Bone mineral accrual during childhood and adolescence depends on genetic factors, hormonal status, growth, sexual maturation, nutritional status including body composition [1],[2] and ethnicity. [3],[4],[5] Several body composition studies have shown the bone mass to vary significantly among ethnic groups. [4],[5] Height has been correlated with bone mineral content (BMC). [1],[6] Since, Asians are shorter than Caucasians; [4] it was easy to explain the racial difference in BMC by the height difference. However, height adjusted BMC was reported to be lower in Asians. [4] The differences in BMC and bone mineral density (BMD) have been noted among genders, [7],[8],[9],[10],[11],[12] particularly during pubertal progression. [1],[2],[13],[14],[15]

There is growing evidence which suggests that tissues such as fat, muscle, and bone are intimately involved in regulation of each other. [16] The bone mass is affected by lean mass (LM) and fat mass (FM). Effect of FM is probably mediated through its weight-bearing effect and other pathways including adipokines, [3],[6] and lean body mass (LM) positively affect the bone accrual by the mechanical strains. [2] Though, bone mass has been found to be positively associated with FM [13],[14],[15],[16] and LM [10],[17],[18],[19],[20],[21],[22] in children and adolescents, but controversy exists in the relative contribution of each on bone mass. [23],[24],[25]

Among pediatric population for analysis of body composition, dual energy X-ray absorptiometry is most widely used as in addition to bone health, it gives precise information about the total and regional distribution of FM and LM. [26] There are few Indian studies which have assessed BMD [27] and BMC [8] but none have assessed the effect of FM and LM on bone health. In the present study, we have assessed the total and regional BMC among children and adolescents, evaluated the gender differences and its relation with pubertal status, and assessed relative contribution of FM and LM on bone health.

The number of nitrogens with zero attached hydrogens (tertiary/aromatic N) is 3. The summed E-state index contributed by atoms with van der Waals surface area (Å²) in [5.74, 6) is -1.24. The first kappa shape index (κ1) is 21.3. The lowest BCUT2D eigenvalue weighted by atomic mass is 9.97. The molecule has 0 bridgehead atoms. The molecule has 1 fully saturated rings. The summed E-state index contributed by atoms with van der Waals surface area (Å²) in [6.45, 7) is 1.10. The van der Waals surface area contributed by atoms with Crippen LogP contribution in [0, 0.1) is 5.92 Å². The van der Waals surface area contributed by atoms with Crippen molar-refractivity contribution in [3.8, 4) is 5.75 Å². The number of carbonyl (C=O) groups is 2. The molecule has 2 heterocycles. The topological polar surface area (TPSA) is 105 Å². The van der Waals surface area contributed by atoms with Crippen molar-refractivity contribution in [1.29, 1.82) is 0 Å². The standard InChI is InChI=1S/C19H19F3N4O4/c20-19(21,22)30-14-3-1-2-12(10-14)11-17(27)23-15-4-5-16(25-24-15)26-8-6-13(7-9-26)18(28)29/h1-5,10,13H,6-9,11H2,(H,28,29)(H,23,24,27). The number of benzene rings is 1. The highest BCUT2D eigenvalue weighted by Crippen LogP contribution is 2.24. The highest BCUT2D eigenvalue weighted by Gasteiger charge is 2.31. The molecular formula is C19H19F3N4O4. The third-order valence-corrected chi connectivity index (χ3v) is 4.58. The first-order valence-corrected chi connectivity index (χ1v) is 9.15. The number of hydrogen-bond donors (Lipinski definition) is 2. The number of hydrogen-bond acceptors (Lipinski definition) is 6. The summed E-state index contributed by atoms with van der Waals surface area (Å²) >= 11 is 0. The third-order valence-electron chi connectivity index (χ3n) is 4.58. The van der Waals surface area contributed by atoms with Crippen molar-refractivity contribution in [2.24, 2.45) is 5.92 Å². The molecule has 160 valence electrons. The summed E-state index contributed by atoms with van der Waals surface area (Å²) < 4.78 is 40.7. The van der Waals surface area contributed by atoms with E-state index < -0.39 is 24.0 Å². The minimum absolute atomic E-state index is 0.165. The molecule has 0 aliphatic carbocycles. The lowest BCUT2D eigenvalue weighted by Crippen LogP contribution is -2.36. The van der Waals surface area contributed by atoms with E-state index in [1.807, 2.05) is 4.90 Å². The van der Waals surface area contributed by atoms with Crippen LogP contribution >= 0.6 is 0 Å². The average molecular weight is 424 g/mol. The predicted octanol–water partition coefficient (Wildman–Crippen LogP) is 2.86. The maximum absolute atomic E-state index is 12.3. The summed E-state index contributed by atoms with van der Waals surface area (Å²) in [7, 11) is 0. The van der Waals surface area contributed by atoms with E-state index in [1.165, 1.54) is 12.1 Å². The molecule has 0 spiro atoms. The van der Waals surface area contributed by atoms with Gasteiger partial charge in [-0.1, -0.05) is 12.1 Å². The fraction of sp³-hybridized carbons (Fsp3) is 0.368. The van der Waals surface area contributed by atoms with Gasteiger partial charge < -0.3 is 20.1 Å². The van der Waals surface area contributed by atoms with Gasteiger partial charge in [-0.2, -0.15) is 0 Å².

Materials and Methods Top

This study was an extension of the analysis from our earlier study. [27],[28] Adolescents were recruited from different schools in the city of Delhi as a part of a project to generate normative data for BMD. There were 1829 apparently healthy children and adolescents who underwent health examination (clinical, biochemical, and densitometric) on a voluntary basis. The data on BMC, LM, and FM, and its distribution were available from 1403 children and adolescents, for the present study. Children and adolescents with clinically overt hepatic, renal, neoplastic, gastrointestinal, dermatological and endocrine and systemic infective disorders, steroid intake or alcoholism were excluded. Demographic, anthropometric and clinical data were ascertained, and a detailed physical examination conducted. The study was approved by the ethics committee of the Institute of Nuclear Medicine and Allied Sciences and all subjects gave written informed consent.

Pubertal staging was carried out by trained professionals of the same sex based on Tanner criteria. [29] Testicular volume was determined by comparative palpation with Prader orchidometer (Pharmacia and Upjohn, Uppsala, Sweden). Based on testicular volume, subjects were divided into four stages. Stage 1 (prepubertal) included subjects with testicular volume < 4 ml, Stage 2 (early puberty) - volume ≥ 4 but ≤ 8 ml, Stage 3 - volume > 8 ml but ≤ 10 ml, Stage 4 - volume > 10 ml but ≤ 15 and Stage 5 (fully mature) - testicular volume > 15 ml. A testicular volume of 4 ml or greater was considered as the onset of puberty. If there was a discrepancy in the testicular volumes of two sides, the larger one was taken as the final volume.